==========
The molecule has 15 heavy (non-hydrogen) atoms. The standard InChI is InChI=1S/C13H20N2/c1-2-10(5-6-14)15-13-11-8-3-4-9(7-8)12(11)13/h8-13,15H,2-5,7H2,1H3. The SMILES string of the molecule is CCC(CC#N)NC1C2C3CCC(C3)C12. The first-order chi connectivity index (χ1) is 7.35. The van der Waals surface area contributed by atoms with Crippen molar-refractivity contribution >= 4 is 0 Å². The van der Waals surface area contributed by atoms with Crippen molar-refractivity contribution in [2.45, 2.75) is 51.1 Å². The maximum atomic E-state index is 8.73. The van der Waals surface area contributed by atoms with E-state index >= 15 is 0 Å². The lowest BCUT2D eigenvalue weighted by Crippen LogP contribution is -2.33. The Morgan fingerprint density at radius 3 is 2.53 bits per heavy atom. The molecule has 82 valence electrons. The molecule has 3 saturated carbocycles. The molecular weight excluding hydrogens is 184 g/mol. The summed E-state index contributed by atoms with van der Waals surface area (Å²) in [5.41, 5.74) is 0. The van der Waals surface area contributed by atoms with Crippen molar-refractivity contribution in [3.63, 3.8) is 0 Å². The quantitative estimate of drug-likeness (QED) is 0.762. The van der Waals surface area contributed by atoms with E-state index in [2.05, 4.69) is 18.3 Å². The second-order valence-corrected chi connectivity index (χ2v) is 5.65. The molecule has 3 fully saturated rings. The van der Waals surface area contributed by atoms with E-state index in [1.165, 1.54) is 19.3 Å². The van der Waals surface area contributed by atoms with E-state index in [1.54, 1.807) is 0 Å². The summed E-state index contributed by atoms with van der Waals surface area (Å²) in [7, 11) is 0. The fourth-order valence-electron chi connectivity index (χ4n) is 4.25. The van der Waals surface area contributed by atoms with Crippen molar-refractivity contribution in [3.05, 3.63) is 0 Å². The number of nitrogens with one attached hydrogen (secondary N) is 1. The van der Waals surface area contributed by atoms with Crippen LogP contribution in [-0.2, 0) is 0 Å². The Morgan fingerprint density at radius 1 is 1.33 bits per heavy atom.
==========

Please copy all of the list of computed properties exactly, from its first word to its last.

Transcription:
The molecule has 15 heavy (non-hydrogen) atoms. The standard InChI is InChI=1S/C13H20N2/c1-2-10(5-6-14)15-13-11-8-3-4-9(7-8)12(11)13/h8-13,15H,2-5,7H2,1H3. The SMILES string of the molecule is CCC(CC#N)NC1C2C3CCC(C3)C12. The first-order chi connectivity index (χ1) is 7.35. The van der Waals surface area contributed by atoms with Crippen molar-refractivity contribution >= 4 is 0 Å². The van der Waals surface area contributed by atoms with Crippen molar-refractivity contribution in [2.45, 2.75) is 51.1 Å². The maximum atomic E-state index is 8.73. The van der Waals surface area contributed by atoms with E-state index >= 15 is 0 Å². The lowest BCUT2D eigenvalue weighted by Crippen LogP contribution is -2.33. The Morgan fingerprint density at radius 3 is 2.53 bits per heavy atom. The molecule has 82 valence electrons. The molecule has 3 saturated carbocycles. The molecular weight excluding hydrogens is 184 g/mol. The summed E-state index contributed by atoms with van der Waals surface area (Å²) in [5.41, 5.74) is 0. The van der Waals surface area contributed by atoms with Crippen molar-refractivity contribution in [3.63, 3.8) is 0 Å². The quantitative estimate of drug-likeness (QED) is 0.762. The van der Waals surface area contributed by atoms with E-state index in [2.05, 4.69) is 18.3 Å². The second-order valence-corrected chi connectivity index (χ2v) is 5.65. The molecule has 3 fully saturated rings. The van der Waals surface area contributed by atoms with E-state index in [1.165, 1.54) is 19.3 Å². The van der Waals surface area contributed by atoms with E-state index in [1.54, 1.807) is 0 Å². The summed E-state index contributed by atoms with van der Waals surface area (Å²) in [7, 11) is 0. The fourth-order valence-electron chi connectivity index (χ4n) is 4.25. The van der Waals surface area contributed by atoms with Crippen molar-refractivity contribution in [3.05, 3.63) is 0 Å². The number of nitrogens with one attached hydrogen (secondary N) is 1. The van der Waals surface area contributed by atoms with Crippen LogP contribution in [-0.2, 0) is 0 Å². The Morgan fingerprint density at radius 1 is 1.33 bits per heavy atom.